One of the most complex organs in the human body is the brain. Like any mystery novel the brain is both mysterious and intricate, the more scientists know about it the plot thickens. The functioning of this organ determines whether a person is alive or dead. As the saying goes big things come in small packages, the brain which weights approximately 1500 gram has billions of nerve cells, neurons and grey matter which help in establishing connection with the other parts of the body. In an adult brain there are approximately 300 trillion connections! So from these facts it is quite clear that creating an accurate 3D model of the brain’s white matter would have been quite a gigantesque task.
This year, the Franklin Institute enticed the world with a very innovative project named “Your Brain”. The “Your Brain” Exhibition contained novel objects based on the human mind. The show stopper of the exhibition was the brain’s white matter which proved to be the masterpiece of both science and art. The most amazing part was that the model was entirely made of parts which were generated from a 3D printer. Dr. Jaytari Das, the chief bio-scientist at the Franklin Institute, who is also the lead exhibit developer said, “Our philosophy behind our exhibits is to make real science approachable through hands-on, engaging exhibits. From an educational point of view, we knew that the concept of functional pathways needed to be an important aspect of brain science that was addressed in the exhibit, and diffusion tensor imaging gets to the heart of the real science through which scientists try to understand the wiring of these pathways. The 2D images we had seen were really beautiful, so we thought that a large-scale 3D print would be perfect as an intriguing, eye-catching sculpture that would serve as both a unique design focus and a connection to research.”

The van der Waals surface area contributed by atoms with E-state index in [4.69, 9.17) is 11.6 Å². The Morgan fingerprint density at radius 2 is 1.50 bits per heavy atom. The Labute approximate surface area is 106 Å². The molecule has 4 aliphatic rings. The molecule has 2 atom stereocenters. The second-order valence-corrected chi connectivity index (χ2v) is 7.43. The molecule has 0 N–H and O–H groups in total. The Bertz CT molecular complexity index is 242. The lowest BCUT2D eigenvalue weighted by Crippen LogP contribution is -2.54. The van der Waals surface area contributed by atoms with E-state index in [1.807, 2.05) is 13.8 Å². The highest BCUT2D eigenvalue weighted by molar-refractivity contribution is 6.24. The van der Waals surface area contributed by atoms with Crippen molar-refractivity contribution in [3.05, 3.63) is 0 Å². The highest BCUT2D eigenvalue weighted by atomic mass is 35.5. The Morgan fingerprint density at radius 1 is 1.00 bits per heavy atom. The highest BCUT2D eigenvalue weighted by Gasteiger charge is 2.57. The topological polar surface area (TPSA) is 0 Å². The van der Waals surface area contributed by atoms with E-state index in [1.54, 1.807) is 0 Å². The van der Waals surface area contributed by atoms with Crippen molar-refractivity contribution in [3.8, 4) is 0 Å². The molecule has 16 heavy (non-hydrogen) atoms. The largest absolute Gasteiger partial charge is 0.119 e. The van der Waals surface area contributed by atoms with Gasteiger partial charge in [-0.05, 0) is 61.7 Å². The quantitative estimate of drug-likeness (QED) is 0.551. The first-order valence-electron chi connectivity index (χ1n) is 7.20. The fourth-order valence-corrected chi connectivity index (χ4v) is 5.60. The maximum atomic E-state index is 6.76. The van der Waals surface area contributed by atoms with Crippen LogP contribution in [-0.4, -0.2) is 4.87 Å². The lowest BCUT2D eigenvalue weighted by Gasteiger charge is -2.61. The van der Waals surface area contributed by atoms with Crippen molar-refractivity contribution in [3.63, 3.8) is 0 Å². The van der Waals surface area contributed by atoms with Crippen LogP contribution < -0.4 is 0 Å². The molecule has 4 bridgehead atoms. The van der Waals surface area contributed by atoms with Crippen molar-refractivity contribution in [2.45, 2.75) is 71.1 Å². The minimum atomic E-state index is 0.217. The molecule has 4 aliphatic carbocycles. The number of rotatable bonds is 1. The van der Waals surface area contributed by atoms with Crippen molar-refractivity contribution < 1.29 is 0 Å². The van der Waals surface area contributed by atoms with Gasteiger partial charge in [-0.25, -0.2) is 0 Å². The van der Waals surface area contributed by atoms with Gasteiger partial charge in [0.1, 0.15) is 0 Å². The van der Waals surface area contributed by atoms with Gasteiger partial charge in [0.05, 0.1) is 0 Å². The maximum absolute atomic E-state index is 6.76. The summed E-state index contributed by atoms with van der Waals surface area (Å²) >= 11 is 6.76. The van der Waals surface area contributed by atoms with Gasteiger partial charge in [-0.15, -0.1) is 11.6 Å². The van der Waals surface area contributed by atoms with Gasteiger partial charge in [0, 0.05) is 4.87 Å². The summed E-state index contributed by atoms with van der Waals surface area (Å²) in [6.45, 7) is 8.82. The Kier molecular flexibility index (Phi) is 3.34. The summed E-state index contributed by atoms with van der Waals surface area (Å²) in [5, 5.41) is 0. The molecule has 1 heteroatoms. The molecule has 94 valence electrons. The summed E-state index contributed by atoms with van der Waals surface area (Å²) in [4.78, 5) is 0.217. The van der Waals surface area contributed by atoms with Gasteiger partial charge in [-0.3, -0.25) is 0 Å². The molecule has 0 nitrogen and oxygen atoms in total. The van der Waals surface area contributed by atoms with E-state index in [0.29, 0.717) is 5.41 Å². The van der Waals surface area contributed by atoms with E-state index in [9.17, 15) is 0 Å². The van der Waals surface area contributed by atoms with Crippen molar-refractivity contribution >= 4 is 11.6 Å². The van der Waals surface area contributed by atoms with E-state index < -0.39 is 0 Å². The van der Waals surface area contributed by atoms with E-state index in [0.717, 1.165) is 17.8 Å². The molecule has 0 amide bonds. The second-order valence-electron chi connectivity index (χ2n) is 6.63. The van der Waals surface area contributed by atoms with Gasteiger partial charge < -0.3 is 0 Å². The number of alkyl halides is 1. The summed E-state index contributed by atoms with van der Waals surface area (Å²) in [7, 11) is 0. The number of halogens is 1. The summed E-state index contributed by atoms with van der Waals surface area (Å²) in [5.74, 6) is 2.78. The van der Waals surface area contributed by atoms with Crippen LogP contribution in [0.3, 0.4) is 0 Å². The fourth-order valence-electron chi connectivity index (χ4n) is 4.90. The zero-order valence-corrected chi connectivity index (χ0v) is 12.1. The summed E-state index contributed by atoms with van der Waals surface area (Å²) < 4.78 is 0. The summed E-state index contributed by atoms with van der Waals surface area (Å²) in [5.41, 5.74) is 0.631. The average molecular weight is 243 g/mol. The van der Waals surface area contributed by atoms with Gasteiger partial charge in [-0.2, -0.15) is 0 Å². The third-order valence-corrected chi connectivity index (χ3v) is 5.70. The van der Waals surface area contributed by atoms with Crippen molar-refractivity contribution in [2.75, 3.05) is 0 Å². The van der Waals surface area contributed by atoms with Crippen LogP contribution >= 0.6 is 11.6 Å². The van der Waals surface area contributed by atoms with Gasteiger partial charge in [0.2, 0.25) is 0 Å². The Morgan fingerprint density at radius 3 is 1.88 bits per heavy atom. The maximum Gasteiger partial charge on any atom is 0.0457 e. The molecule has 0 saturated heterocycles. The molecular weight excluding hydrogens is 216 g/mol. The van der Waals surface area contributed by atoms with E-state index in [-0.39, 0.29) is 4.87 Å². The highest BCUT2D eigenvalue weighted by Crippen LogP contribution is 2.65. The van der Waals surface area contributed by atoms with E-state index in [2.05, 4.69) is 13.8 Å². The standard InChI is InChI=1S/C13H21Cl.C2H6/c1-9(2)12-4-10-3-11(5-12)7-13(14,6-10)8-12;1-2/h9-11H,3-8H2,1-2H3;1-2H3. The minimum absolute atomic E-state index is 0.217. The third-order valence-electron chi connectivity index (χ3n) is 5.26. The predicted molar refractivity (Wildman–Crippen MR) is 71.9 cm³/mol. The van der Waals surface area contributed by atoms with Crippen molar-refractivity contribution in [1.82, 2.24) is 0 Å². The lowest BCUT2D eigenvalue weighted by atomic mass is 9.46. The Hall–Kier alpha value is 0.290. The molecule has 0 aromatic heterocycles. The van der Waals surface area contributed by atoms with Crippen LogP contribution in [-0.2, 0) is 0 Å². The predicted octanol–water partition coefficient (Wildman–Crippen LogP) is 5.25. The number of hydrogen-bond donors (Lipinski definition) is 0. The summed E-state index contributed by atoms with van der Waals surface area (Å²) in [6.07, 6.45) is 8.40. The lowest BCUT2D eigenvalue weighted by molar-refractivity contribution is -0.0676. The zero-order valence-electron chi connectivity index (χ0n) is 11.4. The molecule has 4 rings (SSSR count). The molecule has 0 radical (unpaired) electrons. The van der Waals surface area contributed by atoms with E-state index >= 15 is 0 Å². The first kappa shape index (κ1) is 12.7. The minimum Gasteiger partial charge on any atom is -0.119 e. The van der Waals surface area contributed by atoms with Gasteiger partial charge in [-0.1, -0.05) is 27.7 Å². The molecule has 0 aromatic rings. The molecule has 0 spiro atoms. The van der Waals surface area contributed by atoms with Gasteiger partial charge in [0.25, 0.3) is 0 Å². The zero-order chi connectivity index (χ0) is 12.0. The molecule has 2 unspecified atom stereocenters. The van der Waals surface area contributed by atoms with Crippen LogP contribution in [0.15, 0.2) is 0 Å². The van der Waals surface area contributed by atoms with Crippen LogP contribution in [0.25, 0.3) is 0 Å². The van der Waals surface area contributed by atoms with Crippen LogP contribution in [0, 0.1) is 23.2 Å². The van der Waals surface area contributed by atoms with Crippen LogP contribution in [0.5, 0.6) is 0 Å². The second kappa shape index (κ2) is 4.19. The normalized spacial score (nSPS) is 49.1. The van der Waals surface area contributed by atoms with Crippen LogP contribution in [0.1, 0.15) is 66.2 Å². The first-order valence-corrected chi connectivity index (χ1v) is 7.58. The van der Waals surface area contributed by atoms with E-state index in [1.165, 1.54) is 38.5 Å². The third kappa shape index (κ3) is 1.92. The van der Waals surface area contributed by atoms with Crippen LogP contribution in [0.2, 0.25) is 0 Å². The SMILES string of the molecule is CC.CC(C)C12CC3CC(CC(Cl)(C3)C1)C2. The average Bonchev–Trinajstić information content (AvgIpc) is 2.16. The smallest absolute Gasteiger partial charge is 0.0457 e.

The 3D printer that was used by the team was a Pro HD 60 SLS 3D printer in order to print 26 inches long model in 10 different pieces. It took a lot of time to print each piece. In order to achieve this goal the team took help from an American company named, American Precision Printing. There were approximately 2, 000 strands that made the model and most of the strands had to be fixed properly since there were 10 different pieces. After hours of patience and hard work the brain was finally finished. According to Dr. Henning U. Voss, Associate Professor of Physics in Radiology at Weill Cornell Medical College, “The 3D printed model is awesome and utterly exceeds even my most optimistic expectations. This was a fantastic project with an amazing team of people who made it come together.”
Dr. Das also said, “It has really become one of the iconic pieces of the exhibit. Its sheer aesthetic beauty takes your breath away and transforms the exhibit space. The fact that it comes from real data adds a level of authenticity to the science that we are presenting. But even if you don’t quite understand what it shows, it captures a sense of delicate complexity that evokes a sense of wonder about the brain.”
Image Credit: Saad Faruque (flickrhandle: cblue98)